However, the OnePlus X camera balances this out with phase detection autofocus (PDAF), which should make it the quicker-snapping camera overall.
The OnePlus X also has a sharper 8-megapixel front-facing camera, which means that it should take crisper selfies than the 5-megapixel OnePlus 2 equivalent.
A big step back in performance
The biggest compromise with the new OnePlus X comes in the form of its power plant. It runs on a Snapdragon 801 processor, which is the same processor that powered the OnePlus One.
This chip offered flagship performance in 2014. Now, not so much - particularly when you compare it to the OnePlus 2's significantly more powerful Snapdragon 810.
There's 3GB of RAM in the OnePlus X, however, which should keep things ticking along smoothly. It's the same amount as can be found in the 16GB model of the OnePlus 2, but the 64GB model gets 4GB.
Debut for expandable storage
One of the biggest things people seemed to ask for - and failed to get - in the OnePlus 2 was expandable storage. OnePlus simply didn't see the point.
It's relented in the OnePlus X, but it has stuck to its guns in making it part of a clever dual feature.
The OnePlus X has two nano SIM slots, so you can run two mobile accounts from it simultaneously. This is a common feature in smartphones launched in developing countries, but it hasn't really taken off in developed countries as yet.
It doesn't really matter, however, as the second nano SIM slot can be used to accept microSD cards instead. This means that you can expand its 16GB of internal storage by up to 128GB.
So is the OnePlus X a cheaper alternative to the OnePlus 2? Kind of, but not really.
It starts from £199 for the basic glass version, which is £40 cheaper than the £239 starting price for the OnePlus 2.
However, if you want to pick up one of the 10,000 limited edition OnePlus X Ceramic models, you'll have to pay £269, which is more expensive.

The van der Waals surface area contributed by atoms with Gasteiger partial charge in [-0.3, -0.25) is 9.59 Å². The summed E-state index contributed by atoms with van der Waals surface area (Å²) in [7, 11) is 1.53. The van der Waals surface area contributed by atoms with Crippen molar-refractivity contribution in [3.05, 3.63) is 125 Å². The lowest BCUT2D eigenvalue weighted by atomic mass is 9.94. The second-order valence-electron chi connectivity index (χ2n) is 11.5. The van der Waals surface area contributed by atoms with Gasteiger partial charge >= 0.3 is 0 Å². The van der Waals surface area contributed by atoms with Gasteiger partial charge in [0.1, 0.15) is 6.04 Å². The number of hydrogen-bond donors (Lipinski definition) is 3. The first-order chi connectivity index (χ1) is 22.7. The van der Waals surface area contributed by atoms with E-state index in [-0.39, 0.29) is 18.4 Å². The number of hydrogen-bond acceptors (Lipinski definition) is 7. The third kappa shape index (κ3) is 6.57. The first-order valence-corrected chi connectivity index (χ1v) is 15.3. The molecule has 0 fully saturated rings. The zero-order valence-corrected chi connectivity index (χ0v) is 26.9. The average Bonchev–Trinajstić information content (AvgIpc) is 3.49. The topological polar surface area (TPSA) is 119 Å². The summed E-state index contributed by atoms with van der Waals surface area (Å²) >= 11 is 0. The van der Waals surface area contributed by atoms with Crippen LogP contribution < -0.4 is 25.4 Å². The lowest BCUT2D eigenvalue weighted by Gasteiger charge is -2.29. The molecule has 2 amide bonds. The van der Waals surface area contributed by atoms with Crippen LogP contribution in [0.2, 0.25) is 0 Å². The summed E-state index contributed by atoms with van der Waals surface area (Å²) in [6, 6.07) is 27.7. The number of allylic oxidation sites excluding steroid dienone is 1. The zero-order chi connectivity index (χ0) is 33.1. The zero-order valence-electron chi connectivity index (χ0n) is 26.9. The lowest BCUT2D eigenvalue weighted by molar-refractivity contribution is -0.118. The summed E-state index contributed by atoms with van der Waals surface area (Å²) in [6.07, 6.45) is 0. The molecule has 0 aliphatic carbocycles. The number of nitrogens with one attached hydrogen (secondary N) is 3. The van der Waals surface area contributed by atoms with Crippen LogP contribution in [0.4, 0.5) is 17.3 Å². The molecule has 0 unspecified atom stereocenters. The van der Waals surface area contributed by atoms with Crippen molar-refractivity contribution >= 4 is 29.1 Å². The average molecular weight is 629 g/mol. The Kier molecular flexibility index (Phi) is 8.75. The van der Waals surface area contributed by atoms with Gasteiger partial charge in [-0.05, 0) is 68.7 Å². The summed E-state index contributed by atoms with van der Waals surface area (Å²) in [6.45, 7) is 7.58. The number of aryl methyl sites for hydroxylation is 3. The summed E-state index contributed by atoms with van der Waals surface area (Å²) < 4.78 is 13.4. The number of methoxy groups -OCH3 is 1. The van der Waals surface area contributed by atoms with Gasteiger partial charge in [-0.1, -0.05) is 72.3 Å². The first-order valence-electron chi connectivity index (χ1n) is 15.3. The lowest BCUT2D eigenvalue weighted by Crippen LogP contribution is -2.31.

Of course, the top model of the OnePlus 2 is the 64GB model with 4GB of RAM, which costs £289. So it's still the pricier model overall, but there's really not much in it.
The OnePlus X is a curious device, but its arrival is something we have to applaud.
OnePlus hasn't been content to lazily repackage the OnePlus One as a cheap alternative to the OnePlus 2. Nor has it simply built a cut-down version of its latest flagship phone.
Rather, the OnePlus X is a completely new phone with its own strengths and design principles.
Making a choice between the OnePlus X and OnePlus 2 is far less about price, and far more about your own personal preferences and requirements.
Which do you value most, premium design or performance? Do you demand the biggest screen possible, or do you prefer your smartphones to be compact and easy to wield in one hand? A screen that provides you with low-power notifications, or a phone with a fingerprint sensor for unlocking it?
We're not sure which of the OnePlus X and the OnePlus 2 we're going to prefer at this early point. We're just happy to celebrate the differences.